Virtual RealityAugmented Reality

An Interesting Infographic Gives Glimpses into the Possible Future of VR Technology

What will virtual reality be like in 2021? What about in 2026?


RS Components, a UK-based electronics company, has recently compiled an infographic of predictions for VR technology by 2050.

I’m not going to unpack all of it in this article but take a look at the whole infographic below. It’s all interesting but there are a couple of things in particular that caught my eye.

AR Technology and VR Technology Will Merge

By 2021, according to the infographic, VR technology and AR technology will merge. This will create a “new user experience … where any element could be virtual or real without the user really knowing.”

The infographic sites an article by Wareable that recounts some of Michael Abrash’s visions for the future. Abrash, formerly of Valve and now with Oculus, predicts “augmented VR will be an integral part of virtual reality and that it will transform VR.”

AR technology and VR technology share some similarities but the experiences that they offer are very different. If you had AR glasses that you could wear all the time, a hyper-realistic and accurately scaled digital rendering may be able to throw you off. However, you wouldn’t be able to navigate the real world in virtual reality because virtual reality environments are entirely virtual. As a result, you know that nothing that you see in virtual reality is real.

Amash doesn’t really explain in the article how “augmented VR” is different from hyper-realistic AR. Not that that doesn’t sound exciting.

Another fact getting in the way is that to explore virtual reality you need to put on a virtual reality headset. This, in some ways, interrupts your ability to be fooled by virtual reality experiences. You can look at it as similar to visiting a haunted house. The things that you see may surprise you but you know all along that nothing that you see is real.

If augmented VR really is just hyper-realistic AR, that might not be a problem considering AR glasses feel more natural than VR headsets. However, another prediction on the infographic may bridge that gap.

VR Headsets Will Look Like Sunglasses

The authors’ hopes for a merge of AR and VR technology may be further explained by a more distant prediction.

By 2026, according to the infographic, VR headsets will look like sunglasses. This prediction is actually taken from a The Next Web article relaying the words of Mark Zuckerberg.

We all want smaller, more comfortable, less-noticeable VR headsets. Similarly, as AR headsets become smaller and more comfortable, a future like that described above becomes more believable. The article even says that Zuckerberg’s glasses would be able to handle AR and VR at the same time. Again, I’m not entirely sure what that would even look like but it sounds a lot like Abrash’s Augmented VR.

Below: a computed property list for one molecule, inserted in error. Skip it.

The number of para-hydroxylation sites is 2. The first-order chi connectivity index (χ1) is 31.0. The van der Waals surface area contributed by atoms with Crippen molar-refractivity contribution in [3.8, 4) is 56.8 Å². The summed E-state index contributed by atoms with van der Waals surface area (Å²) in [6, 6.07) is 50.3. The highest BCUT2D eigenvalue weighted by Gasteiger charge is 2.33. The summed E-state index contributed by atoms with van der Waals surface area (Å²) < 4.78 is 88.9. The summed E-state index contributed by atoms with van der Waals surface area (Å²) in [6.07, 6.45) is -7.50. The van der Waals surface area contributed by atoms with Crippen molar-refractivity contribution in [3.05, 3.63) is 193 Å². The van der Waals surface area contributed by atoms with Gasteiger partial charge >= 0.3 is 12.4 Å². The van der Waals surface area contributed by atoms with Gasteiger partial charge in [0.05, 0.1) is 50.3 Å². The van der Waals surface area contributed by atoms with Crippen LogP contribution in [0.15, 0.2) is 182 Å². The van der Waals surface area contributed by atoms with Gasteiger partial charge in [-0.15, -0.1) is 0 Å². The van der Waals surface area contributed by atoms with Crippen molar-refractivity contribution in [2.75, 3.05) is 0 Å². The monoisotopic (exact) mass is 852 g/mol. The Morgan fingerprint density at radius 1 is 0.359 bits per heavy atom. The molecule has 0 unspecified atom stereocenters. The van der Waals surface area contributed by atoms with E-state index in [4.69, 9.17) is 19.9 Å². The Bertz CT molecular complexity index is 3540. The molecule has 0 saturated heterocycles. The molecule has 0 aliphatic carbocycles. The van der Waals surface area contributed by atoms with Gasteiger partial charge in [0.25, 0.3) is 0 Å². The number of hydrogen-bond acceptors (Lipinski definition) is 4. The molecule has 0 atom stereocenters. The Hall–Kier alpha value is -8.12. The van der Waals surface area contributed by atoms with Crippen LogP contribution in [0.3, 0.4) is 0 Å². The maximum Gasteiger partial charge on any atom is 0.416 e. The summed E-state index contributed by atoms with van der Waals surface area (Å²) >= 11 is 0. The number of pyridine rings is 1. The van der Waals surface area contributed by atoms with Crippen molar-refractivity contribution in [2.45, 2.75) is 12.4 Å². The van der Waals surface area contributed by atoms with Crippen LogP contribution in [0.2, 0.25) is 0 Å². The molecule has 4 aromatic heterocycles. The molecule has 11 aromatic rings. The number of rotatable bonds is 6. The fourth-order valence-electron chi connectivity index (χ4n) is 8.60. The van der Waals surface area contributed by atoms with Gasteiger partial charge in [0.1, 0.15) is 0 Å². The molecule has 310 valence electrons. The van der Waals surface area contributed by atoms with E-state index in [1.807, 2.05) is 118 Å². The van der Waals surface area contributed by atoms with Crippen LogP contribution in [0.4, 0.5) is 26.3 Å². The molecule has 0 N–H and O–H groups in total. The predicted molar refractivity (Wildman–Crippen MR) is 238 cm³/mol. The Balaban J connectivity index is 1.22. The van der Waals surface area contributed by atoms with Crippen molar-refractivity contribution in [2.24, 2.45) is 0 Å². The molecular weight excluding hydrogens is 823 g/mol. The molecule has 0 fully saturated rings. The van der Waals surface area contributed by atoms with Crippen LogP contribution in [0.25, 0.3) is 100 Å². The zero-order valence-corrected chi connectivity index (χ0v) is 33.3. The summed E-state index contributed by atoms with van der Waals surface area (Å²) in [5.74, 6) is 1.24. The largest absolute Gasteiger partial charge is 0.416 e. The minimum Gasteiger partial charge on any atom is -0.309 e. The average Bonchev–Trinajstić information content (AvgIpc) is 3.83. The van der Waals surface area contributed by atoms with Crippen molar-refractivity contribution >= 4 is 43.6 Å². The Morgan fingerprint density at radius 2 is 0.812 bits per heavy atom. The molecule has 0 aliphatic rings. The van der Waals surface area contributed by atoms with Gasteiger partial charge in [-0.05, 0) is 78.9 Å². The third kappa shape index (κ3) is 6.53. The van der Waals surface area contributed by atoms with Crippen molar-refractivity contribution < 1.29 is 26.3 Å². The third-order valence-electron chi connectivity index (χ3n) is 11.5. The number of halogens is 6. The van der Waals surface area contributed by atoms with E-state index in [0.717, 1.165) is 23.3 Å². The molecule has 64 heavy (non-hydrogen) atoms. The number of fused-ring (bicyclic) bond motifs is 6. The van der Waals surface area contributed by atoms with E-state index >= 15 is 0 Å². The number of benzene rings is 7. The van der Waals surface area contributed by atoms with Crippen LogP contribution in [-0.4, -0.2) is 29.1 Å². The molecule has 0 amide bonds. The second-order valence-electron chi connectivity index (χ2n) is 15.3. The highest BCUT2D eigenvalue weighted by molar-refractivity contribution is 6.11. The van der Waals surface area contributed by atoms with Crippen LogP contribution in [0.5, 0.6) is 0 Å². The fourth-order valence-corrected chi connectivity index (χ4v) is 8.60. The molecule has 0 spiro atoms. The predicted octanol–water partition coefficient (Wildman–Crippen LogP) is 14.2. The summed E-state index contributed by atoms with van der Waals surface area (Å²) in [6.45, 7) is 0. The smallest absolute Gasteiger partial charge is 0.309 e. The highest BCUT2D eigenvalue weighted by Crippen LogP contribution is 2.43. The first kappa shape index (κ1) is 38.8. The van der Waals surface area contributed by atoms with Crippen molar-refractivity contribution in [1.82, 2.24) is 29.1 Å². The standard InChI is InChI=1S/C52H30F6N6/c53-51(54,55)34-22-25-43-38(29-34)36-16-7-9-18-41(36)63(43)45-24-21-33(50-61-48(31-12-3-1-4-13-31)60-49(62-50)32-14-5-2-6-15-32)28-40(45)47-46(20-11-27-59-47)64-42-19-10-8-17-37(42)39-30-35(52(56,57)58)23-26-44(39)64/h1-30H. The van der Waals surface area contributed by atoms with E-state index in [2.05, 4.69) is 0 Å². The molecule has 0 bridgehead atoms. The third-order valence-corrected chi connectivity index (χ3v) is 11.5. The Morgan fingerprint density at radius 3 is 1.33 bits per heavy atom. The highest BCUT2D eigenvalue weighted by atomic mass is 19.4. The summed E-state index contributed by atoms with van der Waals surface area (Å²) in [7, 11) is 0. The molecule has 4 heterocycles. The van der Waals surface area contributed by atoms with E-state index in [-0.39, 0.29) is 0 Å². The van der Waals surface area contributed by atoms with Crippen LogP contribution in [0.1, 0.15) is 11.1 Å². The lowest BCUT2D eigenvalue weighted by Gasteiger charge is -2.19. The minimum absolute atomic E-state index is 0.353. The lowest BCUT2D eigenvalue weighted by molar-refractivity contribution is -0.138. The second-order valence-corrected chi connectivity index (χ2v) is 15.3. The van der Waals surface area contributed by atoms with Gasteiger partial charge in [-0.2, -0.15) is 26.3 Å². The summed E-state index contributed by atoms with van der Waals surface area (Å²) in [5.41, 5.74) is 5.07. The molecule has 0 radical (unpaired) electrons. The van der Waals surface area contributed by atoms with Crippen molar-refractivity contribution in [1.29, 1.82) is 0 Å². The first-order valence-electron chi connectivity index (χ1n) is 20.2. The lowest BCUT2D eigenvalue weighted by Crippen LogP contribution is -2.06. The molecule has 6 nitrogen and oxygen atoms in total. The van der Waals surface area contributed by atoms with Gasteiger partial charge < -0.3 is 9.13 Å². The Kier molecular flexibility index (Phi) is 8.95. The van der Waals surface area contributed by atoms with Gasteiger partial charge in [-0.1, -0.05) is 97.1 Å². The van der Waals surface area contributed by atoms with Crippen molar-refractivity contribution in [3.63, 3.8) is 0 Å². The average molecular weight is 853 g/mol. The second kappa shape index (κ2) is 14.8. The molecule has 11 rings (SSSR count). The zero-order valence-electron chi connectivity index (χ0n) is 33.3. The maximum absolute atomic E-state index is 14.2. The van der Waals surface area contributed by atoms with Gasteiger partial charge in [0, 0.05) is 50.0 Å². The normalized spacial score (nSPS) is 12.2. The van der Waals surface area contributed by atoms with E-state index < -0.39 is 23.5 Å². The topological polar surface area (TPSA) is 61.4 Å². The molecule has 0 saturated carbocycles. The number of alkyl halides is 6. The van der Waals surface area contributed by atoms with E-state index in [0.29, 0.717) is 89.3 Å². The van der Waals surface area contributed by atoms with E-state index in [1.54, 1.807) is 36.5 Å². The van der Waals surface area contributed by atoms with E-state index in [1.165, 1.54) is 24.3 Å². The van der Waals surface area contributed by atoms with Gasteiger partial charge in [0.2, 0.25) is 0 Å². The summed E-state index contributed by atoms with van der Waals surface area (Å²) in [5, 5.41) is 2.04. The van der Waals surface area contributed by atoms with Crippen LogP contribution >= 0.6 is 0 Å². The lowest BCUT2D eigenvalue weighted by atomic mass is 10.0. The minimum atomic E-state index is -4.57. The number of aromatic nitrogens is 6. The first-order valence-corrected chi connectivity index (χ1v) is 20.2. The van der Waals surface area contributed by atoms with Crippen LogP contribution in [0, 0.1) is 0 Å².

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However, as with the prediction above, there is room to ask some questions about this one.

As display technology for lightweight and compact AR is being developed, it becomes easy to imagine VR headsets may shrink as well. But, could they ever be as small as sunglasses?

One of the things that makes VR immersive is that the VR display takes up a user’s entire field of view. Anywhere you look, wherever you move your eyes, all that you see is the virtual environment. That’s part of why VR headsets are so large. It’s also part of what makes VR so much more immersive than AR.

Maybe there are some crazy eye-wear designs that I’m not aware of but I’ve never worn a pair of sunglasses – or prescription glasses for that matter – that took up my entire field of view. People get headaches when VR skips frames or moves more slowly than we do. Can you imagine how weird it would be to be in VR and be able to look under, over, or around the VR experience? Not only would it be the worst kind of discombobulating, it wouldn’t be very immersive.

Of course, who knows what regular glasses will look like in seven years, let alone VR headsets.

What Is the Future of VR Technology?

The RS infographic gives us some pretty interesting things to think about when it comes to the future of VR technology. However, it also leaves us with a lot of questions. I suppose that’s in the nature of speculation.

Future of VR

Jon Jaehnig
the authorJon Jaehnig
Jon Jaehnig is a freelance journalist with special interest in emerging technologies. Jon has a degree in Scientific and Technical Communication from Michigan Technological University and lives in Michigan’s Upper Peninsula. If you have a story suggestion for Jon, you may contact him here.